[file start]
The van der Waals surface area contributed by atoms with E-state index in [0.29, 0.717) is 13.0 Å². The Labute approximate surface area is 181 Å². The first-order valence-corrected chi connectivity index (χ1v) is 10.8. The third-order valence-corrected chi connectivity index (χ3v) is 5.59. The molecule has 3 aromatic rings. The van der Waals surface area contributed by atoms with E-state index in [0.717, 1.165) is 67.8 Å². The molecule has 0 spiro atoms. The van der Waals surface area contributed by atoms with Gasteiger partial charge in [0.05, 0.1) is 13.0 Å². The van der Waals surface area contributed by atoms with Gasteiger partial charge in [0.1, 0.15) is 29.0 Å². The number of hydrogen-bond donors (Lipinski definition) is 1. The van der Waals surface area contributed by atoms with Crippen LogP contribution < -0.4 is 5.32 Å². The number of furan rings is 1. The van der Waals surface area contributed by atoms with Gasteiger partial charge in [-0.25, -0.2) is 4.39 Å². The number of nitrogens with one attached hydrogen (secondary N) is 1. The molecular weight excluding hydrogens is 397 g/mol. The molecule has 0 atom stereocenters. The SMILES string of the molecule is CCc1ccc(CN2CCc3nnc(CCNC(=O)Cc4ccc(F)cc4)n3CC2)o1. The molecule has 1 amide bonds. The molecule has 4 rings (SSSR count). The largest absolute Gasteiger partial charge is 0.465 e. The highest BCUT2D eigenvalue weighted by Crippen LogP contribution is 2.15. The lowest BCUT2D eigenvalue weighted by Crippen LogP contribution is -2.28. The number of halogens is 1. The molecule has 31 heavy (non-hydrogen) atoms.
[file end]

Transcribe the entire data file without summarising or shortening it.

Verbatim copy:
The van der Waals surface area contributed by atoms with E-state index in [0.29, 0.717) is 13.0 Å². The Labute approximate surface area is 181 Å². The first-order valence-corrected chi connectivity index (χ1v) is 10.8. The third-order valence-corrected chi connectivity index (χ3v) is 5.59. The molecule has 3 aromatic rings. The van der Waals surface area contributed by atoms with E-state index in [0.717, 1.165) is 67.8 Å². The molecule has 0 spiro atoms. The van der Waals surface area contributed by atoms with Gasteiger partial charge in [0.05, 0.1) is 13.0 Å². The van der Waals surface area contributed by atoms with Gasteiger partial charge in [0.1, 0.15) is 29.0 Å². The number of hydrogen-bond donors (Lipinski definition) is 1. The van der Waals surface area contributed by atoms with Crippen LogP contribution < -0.4 is 5.32 Å². The number of furan rings is 1. The van der Waals surface area contributed by atoms with Gasteiger partial charge in [-0.25, -0.2) is 4.39 Å². The number of nitrogens with one attached hydrogen (secondary N) is 1. The molecular weight excluding hydrogens is 397 g/mol. The molecule has 0 atom stereocenters. The SMILES string of the molecule is CCc1ccc(CN2CCc3nnc(CCNC(=O)Cc4ccc(F)cc4)n3CC2)o1. The molecule has 1 amide bonds. The molecule has 4 rings (SSSR count). The largest absolute Gasteiger partial charge is 0.465 e. The highest BCUT2D eigenvalue weighted by Crippen LogP contribution is 2.15. The lowest BCUT2D eigenvalue weighted by Crippen LogP contribution is -2.28. The number of halogens is 1. The molecule has 31 heavy (non-hydrogen) atoms.